A sagging real estate market and tighter lending standards are exacting a growing toll on Californians, forcing them from their homes in record numbers, figures released Tuesday show.
Foreclosures soared to 17,408 for the three months ended June 30, an increase of 799% from the same period last year. The current rate handily exceeds the previous foreclosure peak set in 1996, when the state was in the final throes of a six-year slump.
Separately, Countrywide Financial Corp. -- the nation’s largest mortgage lender -- reported a sharp rise in delinquencies, even among customers with good credit. That sent shivers down Wall Street, helping to trigger a 226-point plunge in the Dow Jones industrial average.
Although a relatively small fraction of homeowners face eviction, the concern is that a flood of foreclosures will further weaken housing prices -- and make people less willing to spend money.
“The economy will bend further under the weight of the mounting housing and mortgage problems, but it will not break,” said Mark Zandi, chief economist at Moody’s Economy.com.
That’s what passes for optimism these days. Others are more downbeat.
“All the artificial stimulus housing gave the economy is going to go away,” said Rich Toscano, a financial advisor with Pacific Capital Associates in San Diego who runs the popular Piggington.com real estate website. “There will be individual pain for people who made the wrong decisions. We all may end up in a recession.”
The good news, as seen by Toscano: “I don’t envision a ‘Grapes of Wrath’ scenario where we all have to pile in the family car and look for harvesting work.”
Paula Walton said the Carson house she bought in 2003 was due to be foreclosed today. She first asked her lender for leniency, pointing out that she has endured a series of personal setbacks that included ovarian cancer, her mother’s illness and her partner’s walking out.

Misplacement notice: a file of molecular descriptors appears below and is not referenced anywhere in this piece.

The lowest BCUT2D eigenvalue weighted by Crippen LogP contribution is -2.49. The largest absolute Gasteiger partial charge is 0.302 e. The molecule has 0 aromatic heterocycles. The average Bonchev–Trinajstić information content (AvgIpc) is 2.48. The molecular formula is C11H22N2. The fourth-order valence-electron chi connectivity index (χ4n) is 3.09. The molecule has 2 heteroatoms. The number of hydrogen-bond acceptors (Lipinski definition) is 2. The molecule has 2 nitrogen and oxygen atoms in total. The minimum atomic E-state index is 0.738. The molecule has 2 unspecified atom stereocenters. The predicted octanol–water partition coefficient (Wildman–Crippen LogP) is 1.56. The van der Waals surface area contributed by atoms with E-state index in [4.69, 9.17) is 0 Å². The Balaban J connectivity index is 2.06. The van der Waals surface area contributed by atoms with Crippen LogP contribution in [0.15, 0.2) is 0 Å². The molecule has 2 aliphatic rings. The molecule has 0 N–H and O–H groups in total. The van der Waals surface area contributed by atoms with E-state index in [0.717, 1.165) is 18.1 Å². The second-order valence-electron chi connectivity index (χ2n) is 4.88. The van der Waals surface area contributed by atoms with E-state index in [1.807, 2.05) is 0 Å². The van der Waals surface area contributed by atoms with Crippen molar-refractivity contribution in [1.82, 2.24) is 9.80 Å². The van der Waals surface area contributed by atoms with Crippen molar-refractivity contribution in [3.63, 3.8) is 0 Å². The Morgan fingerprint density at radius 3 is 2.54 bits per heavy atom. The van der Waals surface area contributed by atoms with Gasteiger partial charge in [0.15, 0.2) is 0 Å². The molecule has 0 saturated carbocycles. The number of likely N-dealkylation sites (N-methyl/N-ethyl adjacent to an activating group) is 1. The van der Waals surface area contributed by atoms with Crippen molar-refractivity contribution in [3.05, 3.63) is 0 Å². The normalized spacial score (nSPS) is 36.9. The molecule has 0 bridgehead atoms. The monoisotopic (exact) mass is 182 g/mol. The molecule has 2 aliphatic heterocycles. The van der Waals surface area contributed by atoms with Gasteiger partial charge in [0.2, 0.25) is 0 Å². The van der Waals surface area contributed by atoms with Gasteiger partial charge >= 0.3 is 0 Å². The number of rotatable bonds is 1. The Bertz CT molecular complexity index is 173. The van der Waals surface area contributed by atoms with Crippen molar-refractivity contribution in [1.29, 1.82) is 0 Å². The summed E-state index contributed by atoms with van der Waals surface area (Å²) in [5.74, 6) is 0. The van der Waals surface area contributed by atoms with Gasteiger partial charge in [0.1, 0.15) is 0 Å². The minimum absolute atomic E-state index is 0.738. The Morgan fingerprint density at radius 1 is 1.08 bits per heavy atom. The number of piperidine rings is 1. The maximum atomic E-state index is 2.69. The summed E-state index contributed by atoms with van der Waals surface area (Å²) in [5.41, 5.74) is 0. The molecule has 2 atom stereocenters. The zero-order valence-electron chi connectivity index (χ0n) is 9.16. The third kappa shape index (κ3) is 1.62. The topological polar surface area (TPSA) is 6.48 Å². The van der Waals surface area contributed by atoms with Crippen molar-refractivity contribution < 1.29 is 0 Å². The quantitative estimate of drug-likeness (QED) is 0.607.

“I was begging and pleading, ‘Please lower the payments so I can get back on my feet,’ ” said Walton, 43, a clerk on the Long Beach docks.
The lender didn’t budge, Walton said, so she filed for bankruptcy protection to keep, at least for the moment, her house.
Ester Cadavid of Los Angeles Neighborhood Housing Services, a not-for-profit lender and counselor that is trying to assist Walton, said the first-time home buyer was an example of how default woes were spreading.
“In the beginning, we were thinking the foreclosures were going to be limited to low-income, high-minority neighborhoods targeted by predatory lenders,” Cadavid said. “Now we’re seeing a shift to the middle class.”
That assessment was bolstered by Countrywide’s warning that a rising number of its mortgage customers were behind in their payments, including mainstream borrowers.
The Calabasas-based company said that 4.6% of its good-credit customers with lines of credit or home equity loans were at least 30 days delinquent, up sharply from 3.8% three months ago. A year ago, the rate was 1.8%.
Most analysts say the housing market won’t stabilize until 2008 or 2009. The so-called soft landing that was much talked about last year is rarely mentioned anymore.
The rising foreclosure rate is tied to stricter lending standards and weakening home values. With housing prices flat or falling, lenders are less willing to refinance loans -- especially to borrowers with shaky credit who are most likely to miss payments.
Southern California, buoyed by the relative strength of L.A. County, saw the number of foreclosures in the three-month period ended June 30 rise to 9,504. Although that’s up 725% from a year earlier, it’s still well below the previous peak of 11,494 in the third quarter of 1996.
Statewide, the previous peak for foreclosures was 15,418 in the third quarter of 1996. All the foreclosure and default numbers were compiled from county records by DataQuick Information Services, a La Jolla firm whose statistics go back to 1988.
When the increase in housing stock over the last decade is taken into account, foreclosures in the state are running roughly equal with the 1996 peak. But if the numbers are the same, the two periods are sharply different.